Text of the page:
Valve, makers of the game-selling platform Steam, have decided to allow creators to sell every kind of game one can imagine on its service. After several cases of consumer and developer backlash regarding controversial games, Valve found itself in an awkward position to clarify exactly what sort of game is appropriate to sell on Steam. In a recent official statement, Valve has declared that everything, as long as it's not outright illegal, will now be fair game for Steam.
The statement was made on the Steam Blog. In it, Valve writes that previous difficulties about certain games being removed and others staying longer than they deserved was the result of human error. "Contrary to many assumptions, this isn't a space we've automated - humans at Valve are very involved," the post assures. Due to the fact that this was all done by people, it resulted in long response times and confusion over what exactly Valve would and wouldn't allow on Steam.
With that being the case, Valve was forced to go back to its core beliefs. "Valve shouldn't be the ones deciding this. If you're a player, we shouldn't be choosing for you what content you can or can't buy. If you're a developer, we shouldn't be choosing what content you're allowed to create. Those choices should be yours to make."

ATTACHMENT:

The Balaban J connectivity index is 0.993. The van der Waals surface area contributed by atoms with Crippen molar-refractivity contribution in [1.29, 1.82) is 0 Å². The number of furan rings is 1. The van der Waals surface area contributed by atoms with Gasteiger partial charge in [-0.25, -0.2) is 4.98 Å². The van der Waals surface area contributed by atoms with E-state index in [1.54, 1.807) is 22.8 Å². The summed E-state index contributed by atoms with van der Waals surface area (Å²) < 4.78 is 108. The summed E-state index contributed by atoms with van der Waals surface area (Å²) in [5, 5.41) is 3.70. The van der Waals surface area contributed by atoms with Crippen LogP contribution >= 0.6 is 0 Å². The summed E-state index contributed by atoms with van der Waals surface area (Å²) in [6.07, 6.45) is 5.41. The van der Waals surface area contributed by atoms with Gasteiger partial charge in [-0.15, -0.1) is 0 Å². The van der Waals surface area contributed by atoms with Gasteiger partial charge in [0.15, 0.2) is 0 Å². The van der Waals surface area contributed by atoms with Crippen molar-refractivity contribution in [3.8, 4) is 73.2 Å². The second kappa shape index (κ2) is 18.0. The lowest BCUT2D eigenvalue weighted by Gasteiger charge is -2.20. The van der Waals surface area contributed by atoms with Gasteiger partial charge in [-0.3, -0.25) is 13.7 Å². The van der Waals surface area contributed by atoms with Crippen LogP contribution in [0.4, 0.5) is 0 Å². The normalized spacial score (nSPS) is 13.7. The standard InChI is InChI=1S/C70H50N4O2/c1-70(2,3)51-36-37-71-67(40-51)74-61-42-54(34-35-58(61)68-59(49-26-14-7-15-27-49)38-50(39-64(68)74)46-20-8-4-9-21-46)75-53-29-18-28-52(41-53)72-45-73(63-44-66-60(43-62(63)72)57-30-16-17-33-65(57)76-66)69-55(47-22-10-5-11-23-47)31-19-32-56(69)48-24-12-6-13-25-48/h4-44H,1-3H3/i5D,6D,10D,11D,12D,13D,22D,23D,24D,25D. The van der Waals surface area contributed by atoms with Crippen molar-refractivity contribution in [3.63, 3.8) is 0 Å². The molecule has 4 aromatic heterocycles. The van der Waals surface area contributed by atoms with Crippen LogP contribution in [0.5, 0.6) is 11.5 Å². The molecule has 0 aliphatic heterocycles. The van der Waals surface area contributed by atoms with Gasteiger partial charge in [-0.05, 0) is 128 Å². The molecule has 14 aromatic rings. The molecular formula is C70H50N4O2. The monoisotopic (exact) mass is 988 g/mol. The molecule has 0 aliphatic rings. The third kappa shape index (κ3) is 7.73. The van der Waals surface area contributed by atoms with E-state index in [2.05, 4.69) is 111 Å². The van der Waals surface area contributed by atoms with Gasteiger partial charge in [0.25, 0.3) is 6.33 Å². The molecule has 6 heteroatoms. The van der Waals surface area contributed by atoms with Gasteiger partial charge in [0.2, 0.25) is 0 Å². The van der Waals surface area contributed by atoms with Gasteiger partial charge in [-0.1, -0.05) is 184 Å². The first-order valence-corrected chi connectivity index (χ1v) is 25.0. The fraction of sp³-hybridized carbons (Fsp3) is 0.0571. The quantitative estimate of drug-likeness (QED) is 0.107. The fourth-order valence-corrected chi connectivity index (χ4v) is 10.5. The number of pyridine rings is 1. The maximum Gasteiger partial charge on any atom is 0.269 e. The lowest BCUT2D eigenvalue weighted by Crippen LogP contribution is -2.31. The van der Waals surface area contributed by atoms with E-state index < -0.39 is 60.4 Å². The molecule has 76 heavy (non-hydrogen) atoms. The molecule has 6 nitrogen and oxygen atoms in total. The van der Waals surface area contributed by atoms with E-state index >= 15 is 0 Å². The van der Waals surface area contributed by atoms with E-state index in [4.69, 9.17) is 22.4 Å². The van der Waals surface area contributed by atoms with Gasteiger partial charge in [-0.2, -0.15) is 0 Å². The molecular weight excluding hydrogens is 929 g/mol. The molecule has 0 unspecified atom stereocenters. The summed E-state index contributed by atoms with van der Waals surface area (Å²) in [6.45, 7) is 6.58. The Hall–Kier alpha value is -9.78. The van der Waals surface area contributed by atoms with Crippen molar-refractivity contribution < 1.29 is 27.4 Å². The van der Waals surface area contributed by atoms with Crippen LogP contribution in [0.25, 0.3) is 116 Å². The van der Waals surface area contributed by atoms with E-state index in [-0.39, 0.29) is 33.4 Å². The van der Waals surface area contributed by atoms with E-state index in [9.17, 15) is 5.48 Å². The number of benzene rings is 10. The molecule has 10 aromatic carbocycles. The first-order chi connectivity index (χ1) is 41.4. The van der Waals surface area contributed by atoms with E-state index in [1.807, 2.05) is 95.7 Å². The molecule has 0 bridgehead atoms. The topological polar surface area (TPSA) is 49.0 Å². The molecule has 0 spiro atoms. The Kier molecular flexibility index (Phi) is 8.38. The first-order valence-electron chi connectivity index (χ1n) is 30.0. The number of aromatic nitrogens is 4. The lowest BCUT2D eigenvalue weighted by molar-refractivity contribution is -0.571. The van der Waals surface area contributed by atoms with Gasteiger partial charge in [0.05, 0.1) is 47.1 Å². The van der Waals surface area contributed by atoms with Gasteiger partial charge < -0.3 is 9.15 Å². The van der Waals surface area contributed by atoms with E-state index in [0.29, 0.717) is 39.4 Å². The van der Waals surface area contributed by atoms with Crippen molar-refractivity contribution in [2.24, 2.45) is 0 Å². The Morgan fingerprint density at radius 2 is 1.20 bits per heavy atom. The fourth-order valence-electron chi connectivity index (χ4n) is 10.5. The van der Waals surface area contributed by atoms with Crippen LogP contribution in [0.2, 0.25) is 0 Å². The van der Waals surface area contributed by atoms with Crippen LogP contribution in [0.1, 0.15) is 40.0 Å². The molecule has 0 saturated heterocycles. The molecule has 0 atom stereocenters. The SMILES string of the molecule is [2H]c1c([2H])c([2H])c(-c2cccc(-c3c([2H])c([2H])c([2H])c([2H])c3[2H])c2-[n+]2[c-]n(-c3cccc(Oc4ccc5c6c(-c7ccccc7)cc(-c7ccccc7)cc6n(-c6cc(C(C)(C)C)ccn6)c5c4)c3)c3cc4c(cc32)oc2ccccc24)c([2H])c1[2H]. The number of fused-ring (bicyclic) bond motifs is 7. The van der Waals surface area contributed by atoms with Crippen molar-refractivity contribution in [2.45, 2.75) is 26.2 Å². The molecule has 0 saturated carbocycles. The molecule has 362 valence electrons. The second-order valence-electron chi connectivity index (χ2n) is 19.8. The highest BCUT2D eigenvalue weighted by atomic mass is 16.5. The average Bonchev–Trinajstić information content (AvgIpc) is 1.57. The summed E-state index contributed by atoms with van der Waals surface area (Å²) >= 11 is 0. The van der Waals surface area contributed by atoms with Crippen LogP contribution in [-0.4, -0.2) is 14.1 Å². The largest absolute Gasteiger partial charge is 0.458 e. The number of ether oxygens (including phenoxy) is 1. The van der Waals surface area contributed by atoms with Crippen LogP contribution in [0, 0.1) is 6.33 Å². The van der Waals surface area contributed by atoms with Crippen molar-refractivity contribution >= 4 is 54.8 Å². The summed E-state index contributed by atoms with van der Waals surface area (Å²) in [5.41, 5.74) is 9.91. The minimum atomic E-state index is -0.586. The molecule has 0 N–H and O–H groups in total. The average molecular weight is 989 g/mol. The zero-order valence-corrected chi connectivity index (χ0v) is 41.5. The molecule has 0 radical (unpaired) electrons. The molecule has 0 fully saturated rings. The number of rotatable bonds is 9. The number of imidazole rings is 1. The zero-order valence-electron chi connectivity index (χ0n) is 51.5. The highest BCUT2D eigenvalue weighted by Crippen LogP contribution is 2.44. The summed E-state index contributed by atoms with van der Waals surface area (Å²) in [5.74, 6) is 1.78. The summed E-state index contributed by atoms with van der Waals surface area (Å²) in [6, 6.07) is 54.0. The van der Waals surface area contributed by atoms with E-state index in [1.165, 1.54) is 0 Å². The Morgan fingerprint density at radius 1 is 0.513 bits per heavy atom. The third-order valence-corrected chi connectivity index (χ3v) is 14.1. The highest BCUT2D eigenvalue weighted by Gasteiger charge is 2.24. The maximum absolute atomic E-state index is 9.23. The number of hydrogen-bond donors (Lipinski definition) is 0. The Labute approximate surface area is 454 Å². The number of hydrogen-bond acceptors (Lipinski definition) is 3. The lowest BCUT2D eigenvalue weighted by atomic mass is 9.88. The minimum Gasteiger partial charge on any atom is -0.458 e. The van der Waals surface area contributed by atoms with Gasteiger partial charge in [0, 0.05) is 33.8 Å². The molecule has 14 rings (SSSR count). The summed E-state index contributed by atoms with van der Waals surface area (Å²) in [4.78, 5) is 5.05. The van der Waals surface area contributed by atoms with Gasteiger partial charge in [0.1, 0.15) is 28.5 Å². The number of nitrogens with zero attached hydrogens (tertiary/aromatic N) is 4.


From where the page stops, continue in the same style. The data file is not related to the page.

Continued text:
In light of that epiphany, Valve has decided to let every game be on Steam "except for things that we decide are illegal, or straight up trolling." The effort that used to be spent on policing content will now go into delivering better management tools for player and developer alike. If a player doesn't want to see overly-violent or anime rip-off games, they will be able to hide them from their recommended list.
This openness represents a notable shift in a year when several video games have been deemed too controversial to sell. Just recently, Valve pulled a game about mass shootings from its platform after the families of shooting victims spoke out. Intimate relations in video games has also been a problem. Super Seducer, a game criticized for its attitudes towards women, ultimately stayed on Steam but was pulled from the PlayStation store.
But even Valve knows there is no unified right answer. It admits that honing the consumers' new management tools will take time, and that players will still see be exposed to things they don't like. Developers also have be careful, as Valve makes it clear that this policy change isn't an endorsement to make the most offensive thing possible. Things will still be messy, and the rules will probably change on the fly. That's just the price one pays for freedom.